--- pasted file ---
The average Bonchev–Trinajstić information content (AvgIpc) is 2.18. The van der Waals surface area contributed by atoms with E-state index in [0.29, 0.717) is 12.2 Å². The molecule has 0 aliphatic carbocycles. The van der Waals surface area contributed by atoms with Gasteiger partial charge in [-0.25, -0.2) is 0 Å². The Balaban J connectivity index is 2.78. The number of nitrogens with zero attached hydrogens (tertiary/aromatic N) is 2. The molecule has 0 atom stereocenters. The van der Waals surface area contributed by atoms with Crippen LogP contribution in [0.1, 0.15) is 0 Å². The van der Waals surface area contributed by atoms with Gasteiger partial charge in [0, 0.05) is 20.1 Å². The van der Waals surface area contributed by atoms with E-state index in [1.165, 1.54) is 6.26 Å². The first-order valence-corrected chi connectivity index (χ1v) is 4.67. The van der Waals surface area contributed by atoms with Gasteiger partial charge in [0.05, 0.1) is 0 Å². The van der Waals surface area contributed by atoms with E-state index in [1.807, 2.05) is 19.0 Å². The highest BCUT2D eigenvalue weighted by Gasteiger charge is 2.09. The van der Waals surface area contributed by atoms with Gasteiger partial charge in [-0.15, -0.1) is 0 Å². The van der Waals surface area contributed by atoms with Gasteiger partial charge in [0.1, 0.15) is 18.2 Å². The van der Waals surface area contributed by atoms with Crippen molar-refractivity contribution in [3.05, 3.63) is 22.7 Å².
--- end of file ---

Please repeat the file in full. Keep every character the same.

The average Bonchev–Trinajstić information content (AvgIpc) is 2.18. The van der Waals surface area contributed by atoms with E-state index in [0.29, 0.717) is 12.2 Å². The molecule has 0 aliphatic carbocycles. The van der Waals surface area contributed by atoms with Gasteiger partial charge in [-0.25, -0.2) is 0 Å². The Balaban J connectivity index is 2.78. The number of nitrogens with zero attached hydrogens (tertiary/aromatic N) is 2. The molecule has 0 atom stereocenters. The van der Waals surface area contributed by atoms with Crippen LogP contribution in [0.1, 0.15) is 0 Å². The van der Waals surface area contributed by atoms with Gasteiger partial charge in [0, 0.05) is 20.1 Å². The van der Waals surface area contributed by atoms with E-state index in [1.165, 1.54) is 6.26 Å². The first-order valence-corrected chi connectivity index (χ1v) is 4.67. The van der Waals surface area contributed by atoms with Gasteiger partial charge in [0.05, 0.1) is 0 Å². The van der Waals surface area contributed by atoms with E-state index in [1.807, 2.05) is 19.0 Å². The highest BCUT2D eigenvalue weighted by Gasteiger charge is 2.09. The van der Waals surface area contributed by atoms with Gasteiger partial charge in [-0.15, -0.1) is 0 Å². The van der Waals surface area contributed by atoms with Gasteiger partial charge in [0.1, 0.15) is 18.2 Å². The van der Waals surface area contributed by atoms with Crippen molar-refractivity contribution in [3.05, 3.63) is 22.7 Å².